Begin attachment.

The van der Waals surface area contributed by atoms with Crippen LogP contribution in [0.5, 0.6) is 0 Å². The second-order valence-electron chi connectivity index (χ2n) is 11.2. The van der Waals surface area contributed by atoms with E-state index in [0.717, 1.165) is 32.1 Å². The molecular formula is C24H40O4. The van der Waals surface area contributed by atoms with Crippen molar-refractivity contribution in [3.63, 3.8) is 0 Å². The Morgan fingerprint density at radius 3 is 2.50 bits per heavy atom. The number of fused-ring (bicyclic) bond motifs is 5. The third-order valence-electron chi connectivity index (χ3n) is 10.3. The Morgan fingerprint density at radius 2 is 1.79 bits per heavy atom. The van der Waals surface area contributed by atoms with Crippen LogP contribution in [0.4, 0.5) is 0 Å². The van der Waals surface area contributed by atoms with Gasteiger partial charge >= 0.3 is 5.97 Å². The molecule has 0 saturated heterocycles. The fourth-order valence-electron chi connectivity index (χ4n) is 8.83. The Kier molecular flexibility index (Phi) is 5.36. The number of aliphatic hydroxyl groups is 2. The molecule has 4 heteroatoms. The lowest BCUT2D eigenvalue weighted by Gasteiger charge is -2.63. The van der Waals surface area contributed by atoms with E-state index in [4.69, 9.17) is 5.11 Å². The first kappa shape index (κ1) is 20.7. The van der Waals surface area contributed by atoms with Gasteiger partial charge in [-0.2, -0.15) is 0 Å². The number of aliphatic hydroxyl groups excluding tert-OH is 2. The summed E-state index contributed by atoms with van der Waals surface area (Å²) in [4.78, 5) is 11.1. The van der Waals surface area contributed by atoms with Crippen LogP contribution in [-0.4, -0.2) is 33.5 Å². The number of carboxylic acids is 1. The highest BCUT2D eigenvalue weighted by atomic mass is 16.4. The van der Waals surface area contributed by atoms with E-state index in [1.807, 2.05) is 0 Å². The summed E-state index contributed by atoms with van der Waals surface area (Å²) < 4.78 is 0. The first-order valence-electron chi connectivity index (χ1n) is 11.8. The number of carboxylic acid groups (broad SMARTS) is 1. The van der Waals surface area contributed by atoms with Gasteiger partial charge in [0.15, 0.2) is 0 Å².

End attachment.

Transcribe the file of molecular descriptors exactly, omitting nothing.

The van der Waals surface area contributed by atoms with Crippen LogP contribution in [0.5, 0.6) is 0 Å². The second-order valence-electron chi connectivity index (χ2n) is 11.2. The van der Waals surface area contributed by atoms with E-state index in [0.717, 1.165) is 32.1 Å². The molecular formula is C24H40O4. The van der Waals surface area contributed by atoms with Crippen molar-refractivity contribution in [3.63, 3.8) is 0 Å². The Morgan fingerprint density at radius 3 is 2.50 bits per heavy atom. The number of fused-ring (bicyclic) bond motifs is 5. The third-order valence-electron chi connectivity index (χ3n) is 10.3. The Morgan fingerprint density at radius 2 is 1.79 bits per heavy atom. The van der Waals surface area contributed by atoms with Crippen LogP contribution in [0.4, 0.5) is 0 Å². The van der Waals surface area contributed by atoms with Gasteiger partial charge >= 0.3 is 5.97 Å². The molecule has 0 saturated heterocycles. The fourth-order valence-electron chi connectivity index (χ4n) is 8.83. The Kier molecular flexibility index (Phi) is 5.36. The number of aliphatic hydroxyl groups is 2. The molecule has 4 heteroatoms. The lowest BCUT2D eigenvalue weighted by Gasteiger charge is -2.63. The van der Waals surface area contributed by atoms with E-state index in [4.69, 9.17) is 5.11 Å². The first kappa shape index (κ1) is 20.7. The van der Waals surface area contributed by atoms with Gasteiger partial charge in [-0.2, -0.15) is 0 Å². The number of aliphatic hydroxyl groups excluding tert-OH is 2. The summed E-state index contributed by atoms with van der Waals surface area (Å²) in [4.78, 5) is 11.1. The van der Waals surface area contributed by atoms with Crippen LogP contribution in [-0.4, -0.2) is 33.5 Å². The number of carboxylic acids is 1. The highest BCUT2D eigenvalue weighted by atomic mass is 16.4. The van der Waals surface area contributed by atoms with E-state index in [1.807, 2.05) is 0 Å². The summed E-state index contributed by atoms with van der Waals surface area (Å²) < 4.78 is 0. The first-order valence-electron chi connectivity index (χ1n) is 11.8. The number of carboxylic acid groups (broad SMARTS) is 1. The van der Waals surface area contributed by atoms with Gasteiger partial charge in [0.15, 0.2) is 0 Å².